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Goldring G1042 Moving Magnet Phono Cartridge

[Goldring G 1042]

[Italian version]

Product: Goldring G1042 Moving Magnet Phono Cartridge
Listprice: UK Pound 120.00; USD 250.00
Manufactured by: Goldring

A while ago I was in need of a new Phono Pickup Cartridge. Having stayed for a long time with such budget favorites as the Cambridge C-77 and a nice NAD 9100, I was not going to shell out for a Koetsu Black or similar mega-buck cartridge. But I sure wanted something better then the trusty old 77. So what to do? I ended up buying the Goldring G1042 Moving Magnet and what a splendid purchase it was.

Bring on the Technobabble

The G1042 uses one of the most advanced Stylus-shapes going (Fritz Gyger S), together with a very lightweight Cantilever assembly. The Stylus is of the Line-contact type, which in plain English means that the Stylus much more closely resembles the shape of the Cutter, and thus can track higher frequencies better.

The Cantilever Suspension unusually stiff for a Moving Magnet. As result the (nominal) tracking weight is 1.65 gm (though I track it nearer to 2gm - sounds better to my jaded ears) just like many good Moving Coil Cartridges.

Unlike most cheaper high Output Moving Coils (which tend to have anything of up 3db lift in the lower treble) the G1042 has an essentially flat frequency response with an ever so slight tilt downward (about 1db overall). The Output is very high at 6.5mV (ref 5cm/s) so it will work well with some of the slightly noisy Phono-stages of Budget amps and with various Valve Phono Sections which tend to be lower in gain then their Solid State brethren.

Together with a Price of 120 UK Pound (list), all this results in a Cartridge that is a bit of a stalking Horse for almost any moderately expensive Cartridge (Moving Coil or not).

It is however important to note a few things:

1) The Cartridge is very sensitive to capacitive loading. Some experimentation with it will be necessary to get the best match to your system. I ended up with 51 kOhm resistive Load and 120 pf capacitive load (plus the Tonearm cabling - probably another 50 pf or so).

2) The cartridge is a little more than usual sensitive to VTA (Vertical Tracking Angle) adjustments (for a Moving Magnet Cartridge), so experimentation is on order.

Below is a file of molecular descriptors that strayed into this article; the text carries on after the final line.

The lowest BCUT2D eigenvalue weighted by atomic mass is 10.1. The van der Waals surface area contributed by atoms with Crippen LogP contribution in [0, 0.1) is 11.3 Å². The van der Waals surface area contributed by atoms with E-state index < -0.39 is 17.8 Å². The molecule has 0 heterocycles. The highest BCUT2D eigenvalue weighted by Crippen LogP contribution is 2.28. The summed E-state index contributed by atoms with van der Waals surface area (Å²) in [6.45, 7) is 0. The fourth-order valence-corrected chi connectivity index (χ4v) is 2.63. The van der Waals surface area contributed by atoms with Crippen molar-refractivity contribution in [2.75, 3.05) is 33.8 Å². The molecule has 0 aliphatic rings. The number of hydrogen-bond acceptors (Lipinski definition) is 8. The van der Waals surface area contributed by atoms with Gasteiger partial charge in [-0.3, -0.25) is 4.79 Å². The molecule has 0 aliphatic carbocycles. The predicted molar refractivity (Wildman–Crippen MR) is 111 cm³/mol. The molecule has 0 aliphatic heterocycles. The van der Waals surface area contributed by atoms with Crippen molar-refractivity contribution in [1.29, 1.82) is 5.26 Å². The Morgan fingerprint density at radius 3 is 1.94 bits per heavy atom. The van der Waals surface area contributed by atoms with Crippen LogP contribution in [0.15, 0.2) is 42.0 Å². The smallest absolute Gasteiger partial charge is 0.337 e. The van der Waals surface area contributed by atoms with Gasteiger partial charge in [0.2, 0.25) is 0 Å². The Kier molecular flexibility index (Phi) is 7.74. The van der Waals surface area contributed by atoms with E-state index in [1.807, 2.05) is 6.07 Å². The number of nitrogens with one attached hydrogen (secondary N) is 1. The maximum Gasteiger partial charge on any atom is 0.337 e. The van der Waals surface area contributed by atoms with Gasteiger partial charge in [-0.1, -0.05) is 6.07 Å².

3) Partnered with "typical" warm sounding equipment the G1042 is a bit too sweet. A point in case is the original Phono-stage of my Marantz Amp. With a lift in the Bass and a notably shelved down Treble it attempts (and in my opinion succeeds) in emulating "classic" Valve Sound. The 1042 did not mix all that well with this Phono-Stage. My own high resolution design makes it much happier (the RIAA EQ flat by +/-0.05db).

4) Some people have noticed a (electrical) Buzz with this Cartridge, something I also came across when using the Kenwood Turntable. It turned out that the Turntable had a additional Binding-post (which was missing from it's socket) that should have been used to ground the case of the motor and other Metal-bits (like the Platter) at the Amplifier. Once that was done the Buzz went away and the overall presentation was also quieter (reduced Radio Frequency interference maybe?).

Bring on the Music

The sound reproduced by the Goldring G1042 is deliciously detailed (I think the Stylus-shape mostly responsible here) but lacks the "thinness" or "brightness" of tone and lack of "body" found in many inexpensive high output MC's. Indeed, the whole tonal balance is spot-on and instrumental tones are rendered very convincing.

The soundstaging (both my current table - an Oracle Delphi MK III and my previous marble plinthed Kenwood KD-550 Directdrive) is glorious. On a "Best of the Dave Brubeck Quartet" LP from 1968, the Piano on "Take Five" is way out to the right and quite a bit back. The "Unsquare Dance", a Track with clapping hands, rimshot snaredrums and the like materialises the Players right in my room (near the rear wall) with the Bass playing way outside on the lawn.